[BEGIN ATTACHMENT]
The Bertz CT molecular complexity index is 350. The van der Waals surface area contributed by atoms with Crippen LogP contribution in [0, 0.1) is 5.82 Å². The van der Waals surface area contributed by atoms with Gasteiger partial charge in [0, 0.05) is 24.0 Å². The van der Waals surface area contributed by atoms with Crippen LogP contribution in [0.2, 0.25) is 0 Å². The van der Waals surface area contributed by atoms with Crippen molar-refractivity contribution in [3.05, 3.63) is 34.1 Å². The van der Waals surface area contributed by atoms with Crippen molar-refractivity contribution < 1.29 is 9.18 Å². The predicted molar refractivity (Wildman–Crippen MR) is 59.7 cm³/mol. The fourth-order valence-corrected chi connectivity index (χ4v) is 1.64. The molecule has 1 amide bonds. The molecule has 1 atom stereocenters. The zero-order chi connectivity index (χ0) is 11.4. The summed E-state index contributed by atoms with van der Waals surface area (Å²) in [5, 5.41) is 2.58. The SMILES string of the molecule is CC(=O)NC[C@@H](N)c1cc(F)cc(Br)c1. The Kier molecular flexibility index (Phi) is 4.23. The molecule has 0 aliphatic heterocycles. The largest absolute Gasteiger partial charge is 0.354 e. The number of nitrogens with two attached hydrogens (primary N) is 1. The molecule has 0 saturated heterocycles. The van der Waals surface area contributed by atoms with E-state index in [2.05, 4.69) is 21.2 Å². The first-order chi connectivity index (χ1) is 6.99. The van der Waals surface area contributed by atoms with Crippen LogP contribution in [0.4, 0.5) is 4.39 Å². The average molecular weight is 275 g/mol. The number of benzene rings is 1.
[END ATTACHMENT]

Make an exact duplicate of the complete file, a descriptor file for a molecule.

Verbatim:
The Bertz CT molecular complexity index is 350. The van der Waals surface area contributed by atoms with Crippen LogP contribution in [0, 0.1) is 5.82 Å². The van der Waals surface area contributed by atoms with Gasteiger partial charge in [0, 0.05) is 24.0 Å². The van der Waals surface area contributed by atoms with Crippen LogP contribution in [0.2, 0.25) is 0 Å². The van der Waals surface area contributed by atoms with Crippen molar-refractivity contribution in [3.05, 3.63) is 34.1 Å². The van der Waals surface area contributed by atoms with Crippen molar-refractivity contribution < 1.29 is 9.18 Å². The predicted molar refractivity (Wildman–Crippen MR) is 59.7 cm³/mol. The fourth-order valence-corrected chi connectivity index (χ4v) is 1.64. The molecule has 1 amide bonds. The molecule has 1 atom stereocenters. The zero-order chi connectivity index (χ0) is 11.4. The summed E-state index contributed by atoms with van der Waals surface area (Å²) in [5, 5.41) is 2.58. The SMILES string of the molecule is CC(=O)NC[C@@H](N)c1cc(F)cc(Br)c1. The Kier molecular flexibility index (Phi) is 4.23. The molecule has 0 aliphatic heterocycles. The largest absolute Gasteiger partial charge is 0.354 e. The number of nitrogens with two attached hydrogens (primary N) is 1. The molecule has 0 saturated heterocycles. The van der Waals surface area contributed by atoms with E-state index in [2.05, 4.69) is 21.2 Å². The first-order chi connectivity index (χ1) is 6.99. The van der Waals surface area contributed by atoms with Crippen LogP contribution in [0.4, 0.5) is 4.39 Å². The average molecular weight is 275 g/mol. The number of benzene rings is 1.